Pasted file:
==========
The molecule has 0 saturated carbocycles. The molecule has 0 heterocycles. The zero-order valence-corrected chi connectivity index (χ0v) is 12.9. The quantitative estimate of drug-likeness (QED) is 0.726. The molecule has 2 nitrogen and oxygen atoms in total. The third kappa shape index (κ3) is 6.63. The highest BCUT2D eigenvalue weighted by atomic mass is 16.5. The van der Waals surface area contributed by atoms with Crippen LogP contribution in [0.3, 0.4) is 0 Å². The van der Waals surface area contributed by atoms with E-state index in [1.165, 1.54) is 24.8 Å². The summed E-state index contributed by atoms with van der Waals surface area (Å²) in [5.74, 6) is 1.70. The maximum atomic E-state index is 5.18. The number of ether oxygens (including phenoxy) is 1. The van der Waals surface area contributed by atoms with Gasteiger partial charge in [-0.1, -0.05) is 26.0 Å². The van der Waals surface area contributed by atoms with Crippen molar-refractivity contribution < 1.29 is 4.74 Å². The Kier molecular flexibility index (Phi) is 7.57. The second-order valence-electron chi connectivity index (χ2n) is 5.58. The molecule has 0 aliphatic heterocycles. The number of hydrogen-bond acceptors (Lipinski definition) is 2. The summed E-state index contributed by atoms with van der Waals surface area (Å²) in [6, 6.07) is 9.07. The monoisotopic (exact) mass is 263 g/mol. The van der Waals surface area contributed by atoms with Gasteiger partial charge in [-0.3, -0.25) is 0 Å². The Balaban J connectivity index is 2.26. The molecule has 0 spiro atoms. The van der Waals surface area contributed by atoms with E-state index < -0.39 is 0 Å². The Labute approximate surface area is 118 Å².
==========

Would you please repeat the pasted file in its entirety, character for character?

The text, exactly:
The molecule has 0 saturated carbocycles. The molecule has 0 heterocycles. The zero-order valence-corrected chi connectivity index (χ0v) is 12.9. The quantitative estimate of drug-likeness (QED) is 0.726. The molecule has 2 nitrogen and oxygen atoms in total. The third kappa shape index (κ3) is 6.63. The highest BCUT2D eigenvalue weighted by atomic mass is 16.5. The van der Waals surface area contributed by atoms with Crippen LogP contribution in [0.3, 0.4) is 0 Å². The van der Waals surface area contributed by atoms with E-state index in [1.165, 1.54) is 24.8 Å². The summed E-state index contributed by atoms with van der Waals surface area (Å²) in [5.74, 6) is 1.70. The maximum atomic E-state index is 5.18. The number of ether oxygens (including phenoxy) is 1. The van der Waals surface area contributed by atoms with Gasteiger partial charge in [-0.1, -0.05) is 26.0 Å². The van der Waals surface area contributed by atoms with Crippen molar-refractivity contribution < 1.29 is 4.74 Å². The Kier molecular flexibility index (Phi) is 7.57. The second-order valence-electron chi connectivity index (χ2n) is 5.58. The molecule has 0 aliphatic heterocycles. The number of hydrogen-bond acceptors (Lipinski definition) is 2. The summed E-state index contributed by atoms with van der Waals surface area (Å²) in [6, 6.07) is 9.07. The monoisotopic (exact) mass is 263 g/mol. The van der Waals surface area contributed by atoms with Gasteiger partial charge in [-0.3, -0.25) is 0 Å². The Balaban J connectivity index is 2.26. The molecule has 0 spiro atoms. The van der Waals surface area contributed by atoms with E-state index < -0.39 is 0 Å². The Labute approximate surface area is 118 Å².